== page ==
Chris Parsons has been involved in whale and dolphin research for over two decades and has been involved in research projects in every continent except Antarctica.
Dee McCurry on 6 April in Most-popular Research world Learning how to write an abstract for a conference is a matter of following a simple formula for success. Learning how to write an abstract for a conference is a critical skill for early-career researchers.
Your conference abstract is often the only piece of your work that conference organisers will see, so it needs to be strong enough to stand alone. And once your work is accepted or published, researchers will only consider attending your presentation or reading the rest of your paper if your abstract compels them to.
So learning how to write an abstract well is pretty important. Happily, while every research discipline varies, most successful abstracts follow a similar formula. The formula for how to write an abstract When considering how to write an abstract, follow this formula: Adapt it as you need to fit your research discipline.
Your conference presentation will have limited scope, so choose an angle that fits the conference topics and consider your abstract through that lens. Abstract title What is your conference paper about and what makes it interesting?
A good rule of thumb is to give your abstract a title of 12 words or less. Motivation Why should your readers care about the problem and your results?
This section should include the background to your research, the importance of it, and the difficulty of the area. The problem What problem are you trying to solve?
Are you using a generalised approach, or is it for a specific situation? If the problem your research addresses is widely recognised, include this section before motivation. Clearly state the topic of your paper and your research question in this section.
Study design How did you approach solving the problem or making progress on it? How did you design your study?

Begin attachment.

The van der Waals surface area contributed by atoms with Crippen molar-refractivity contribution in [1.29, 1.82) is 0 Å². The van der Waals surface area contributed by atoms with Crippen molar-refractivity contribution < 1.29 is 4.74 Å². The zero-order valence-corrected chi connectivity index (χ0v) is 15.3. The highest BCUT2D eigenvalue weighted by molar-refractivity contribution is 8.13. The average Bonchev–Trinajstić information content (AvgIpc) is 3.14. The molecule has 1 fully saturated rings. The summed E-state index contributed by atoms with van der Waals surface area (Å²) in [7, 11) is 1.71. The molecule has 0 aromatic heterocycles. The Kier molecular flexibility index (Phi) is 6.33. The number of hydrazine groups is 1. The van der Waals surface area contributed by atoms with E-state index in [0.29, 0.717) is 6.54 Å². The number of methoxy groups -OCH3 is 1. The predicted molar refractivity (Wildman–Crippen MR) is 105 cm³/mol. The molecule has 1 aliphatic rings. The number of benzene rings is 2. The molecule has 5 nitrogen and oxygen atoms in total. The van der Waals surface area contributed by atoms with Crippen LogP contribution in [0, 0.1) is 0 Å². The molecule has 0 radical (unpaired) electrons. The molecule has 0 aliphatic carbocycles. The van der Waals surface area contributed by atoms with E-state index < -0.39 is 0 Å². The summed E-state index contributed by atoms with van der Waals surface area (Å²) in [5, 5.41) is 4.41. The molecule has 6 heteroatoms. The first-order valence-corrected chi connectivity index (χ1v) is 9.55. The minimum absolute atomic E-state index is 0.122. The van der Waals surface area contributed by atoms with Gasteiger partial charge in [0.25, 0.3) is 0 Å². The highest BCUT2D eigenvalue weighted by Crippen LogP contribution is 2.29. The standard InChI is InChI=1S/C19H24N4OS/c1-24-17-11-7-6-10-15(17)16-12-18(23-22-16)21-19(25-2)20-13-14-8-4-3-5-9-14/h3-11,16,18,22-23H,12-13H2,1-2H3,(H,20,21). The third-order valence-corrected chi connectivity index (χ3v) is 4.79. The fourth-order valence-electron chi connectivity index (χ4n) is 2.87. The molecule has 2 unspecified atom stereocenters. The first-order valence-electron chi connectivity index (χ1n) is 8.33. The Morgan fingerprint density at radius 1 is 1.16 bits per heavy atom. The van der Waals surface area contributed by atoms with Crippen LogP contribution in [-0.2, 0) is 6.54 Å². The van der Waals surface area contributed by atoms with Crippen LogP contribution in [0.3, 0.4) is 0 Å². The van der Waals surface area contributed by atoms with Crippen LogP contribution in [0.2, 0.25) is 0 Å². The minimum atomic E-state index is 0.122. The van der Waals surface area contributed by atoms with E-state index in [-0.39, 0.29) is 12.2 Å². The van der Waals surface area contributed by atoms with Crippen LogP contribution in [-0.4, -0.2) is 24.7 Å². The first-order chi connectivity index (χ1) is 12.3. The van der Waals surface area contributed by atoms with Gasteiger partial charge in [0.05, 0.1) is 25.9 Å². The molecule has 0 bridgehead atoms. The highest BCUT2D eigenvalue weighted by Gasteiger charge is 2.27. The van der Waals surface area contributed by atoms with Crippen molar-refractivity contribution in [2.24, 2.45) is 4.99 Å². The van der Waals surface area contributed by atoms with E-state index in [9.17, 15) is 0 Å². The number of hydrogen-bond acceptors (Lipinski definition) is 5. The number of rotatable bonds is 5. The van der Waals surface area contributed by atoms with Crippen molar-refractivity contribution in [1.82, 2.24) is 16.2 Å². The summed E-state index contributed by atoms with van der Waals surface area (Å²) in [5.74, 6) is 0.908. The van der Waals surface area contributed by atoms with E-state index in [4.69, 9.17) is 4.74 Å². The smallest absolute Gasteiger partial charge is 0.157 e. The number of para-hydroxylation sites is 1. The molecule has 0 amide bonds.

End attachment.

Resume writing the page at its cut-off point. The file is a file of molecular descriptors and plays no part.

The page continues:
What was the extent of your research? Predictions and results What findings or trends did your analysis uncover? Were they as you expected, or not? Conclusions What do your results mean? How will they contribute to your field?
Will they shake things up, speed things up, or simply show other researchers that this specific area may be a dead end. Are your results general or generalisable or highly specific? Tips for writing a successful conference abstract Conference organisers usually have more submissions than presentation slots, so use these tips to improve the chances your abstract is successful.
Follow the conference abstract guidelines Submission guidelines on Ex Ordo abstract management software Double-check the conference guidelines for abstract style and spacing.
And you need to follow them to a T. These should be the words that most accurately reflect the content of your paper. Find example abstracts Familiarise yourself with conference abstracts in the wild.
Look for examples of abstracts submitted by early-career researchers especially, and try to pinpoint what made each one successful. Keep sentences short enough that you can read them aloud without having to pause for breath. Submit your abstract well before the deadline and you may help your chances of being accepted.
Subscribe to PaperCrowd to find suitable conferences to submit to. Sources on how to write an abstract for specific fields How to write an abstract for humanities or social sciences conference Helen Kara on the LSE Blog writes about the differences between conference abstracts and abstracts for journals.
This piece from BioScience Writers gives some good tips on writing about scientific research.
Although she finds it tough to find turmeric lattes and other hipster nonsense in Galway, she enjoys writing about the weird and wonderful world of research conferences.ABSTRACT GUIDELINES: Abstracts must include sufficient information for reviewers to judge the nature and significance of the topic, the adequacy of the investigative strategy, the nature of .
Distracted by abstracts: Tips for writing a good abstract for a scientific conference Posted on April 7, by Chris Parsons Dr. Chris Parsons has been involved in whale and dolphin research for over two decades and has been involved in research projects in every continent except Antarctica.
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Place with timely delivery and free revisions that suit your needs! A Guide to Writing an AGU Abstract Thinking of an abstract as a miniature scientific paper and its creation as a series of simple steps can ease becoming a presenter at an AGU meeting.
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